Remember that fantastic picture you drew when you were little? You were so proud of it. You just couldn’t wait to show it to your parents.
Unfortunately, they misinterpreted your work. Your parents thought it was the prettiest hat they’d ever seen. It was a little to have to explain to them that your picture was actually of a snake that had just eaten an elephant!
But what does it mean to be priceless? Everything has a price, right? If you go into a store, everything for sale has a price tag on it to let you know how much it costs.
For example, many of the greatest works of art ever created are considered priceless. Many of these works are owned by museums that share them with the world.
Although many people might pay millions of dollars to own these works, they’re considered too valuable to be owned by a private individual and taken away from a museum where they are enjoyed by the public. We call such works priceless.
That’s why the works of art that you create for your parents are priceless. Of course, depending upon how good of an artist you are, people might not be willing to pay much money for your “snake eating elephant” drawing. But that’s not the point!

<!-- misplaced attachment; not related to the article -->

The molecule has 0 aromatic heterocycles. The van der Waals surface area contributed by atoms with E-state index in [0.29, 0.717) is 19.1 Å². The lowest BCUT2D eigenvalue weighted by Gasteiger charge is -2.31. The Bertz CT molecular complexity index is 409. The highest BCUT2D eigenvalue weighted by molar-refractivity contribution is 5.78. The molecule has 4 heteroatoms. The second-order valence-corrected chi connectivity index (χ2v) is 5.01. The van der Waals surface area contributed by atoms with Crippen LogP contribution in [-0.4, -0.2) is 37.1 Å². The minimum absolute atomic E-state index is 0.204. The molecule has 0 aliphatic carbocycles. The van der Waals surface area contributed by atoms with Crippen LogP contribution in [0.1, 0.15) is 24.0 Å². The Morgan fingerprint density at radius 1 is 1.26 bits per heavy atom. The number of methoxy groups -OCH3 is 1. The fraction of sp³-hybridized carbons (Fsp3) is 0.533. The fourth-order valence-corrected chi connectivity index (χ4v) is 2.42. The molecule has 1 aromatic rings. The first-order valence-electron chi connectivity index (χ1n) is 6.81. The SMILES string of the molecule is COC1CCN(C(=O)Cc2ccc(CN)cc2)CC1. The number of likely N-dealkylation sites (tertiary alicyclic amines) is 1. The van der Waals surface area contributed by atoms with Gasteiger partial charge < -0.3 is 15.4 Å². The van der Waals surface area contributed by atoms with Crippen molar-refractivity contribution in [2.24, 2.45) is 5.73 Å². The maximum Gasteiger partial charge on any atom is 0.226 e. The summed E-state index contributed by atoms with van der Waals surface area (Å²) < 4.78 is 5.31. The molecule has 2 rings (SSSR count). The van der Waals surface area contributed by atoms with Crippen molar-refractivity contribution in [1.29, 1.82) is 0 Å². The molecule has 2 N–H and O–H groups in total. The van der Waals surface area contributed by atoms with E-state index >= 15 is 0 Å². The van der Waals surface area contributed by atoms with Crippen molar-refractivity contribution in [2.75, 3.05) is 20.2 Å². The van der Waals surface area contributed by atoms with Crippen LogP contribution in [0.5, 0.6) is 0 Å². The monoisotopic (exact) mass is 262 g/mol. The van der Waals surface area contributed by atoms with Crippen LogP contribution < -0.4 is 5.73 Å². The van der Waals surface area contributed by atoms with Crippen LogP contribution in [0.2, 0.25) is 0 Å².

The point is that the things you create are incredibly valuable to those who love you…and they usually wouldn’t part with them for any amount of money. That makes your art priceless!
Not all great works of art are priceless, though. Many famous paintings have been sold for tremendous sums of money over the years.
For example, private art collector David Geffen sold two works from his collection in 2006. Woman III by Willem de Kooning is believed to have been sold for $137.5 million dollars and Jackson Pollock’s No. 5, 1948 was allegedly sold for $140 million. These sales were private transactions but, if true, they would be the two most expensive paintings ever sold.
Since many major art transactions are private in nature, there may have been other paintings sold for even more money. One of the paintings in Paul Cézanne’s The Card Players series is rumored to have sold for over $250 million in early 2011.
Many of the most valuable — and priceless — paintings housed in museums around the world were created by the “old masters.” The “old masters” were European painters of incredible skill who created their works prior to 1800. Paintings by these artists are also often called “old masters.”
“Old masters” were trained artists who were Masters of their local artists’ guilds and worked independently. Some famous “old masters” you may have heard of include da Vinci, Michelangelo, Botticelli, Raphael, El Greco, Rembrandt, Vermeer and Goya.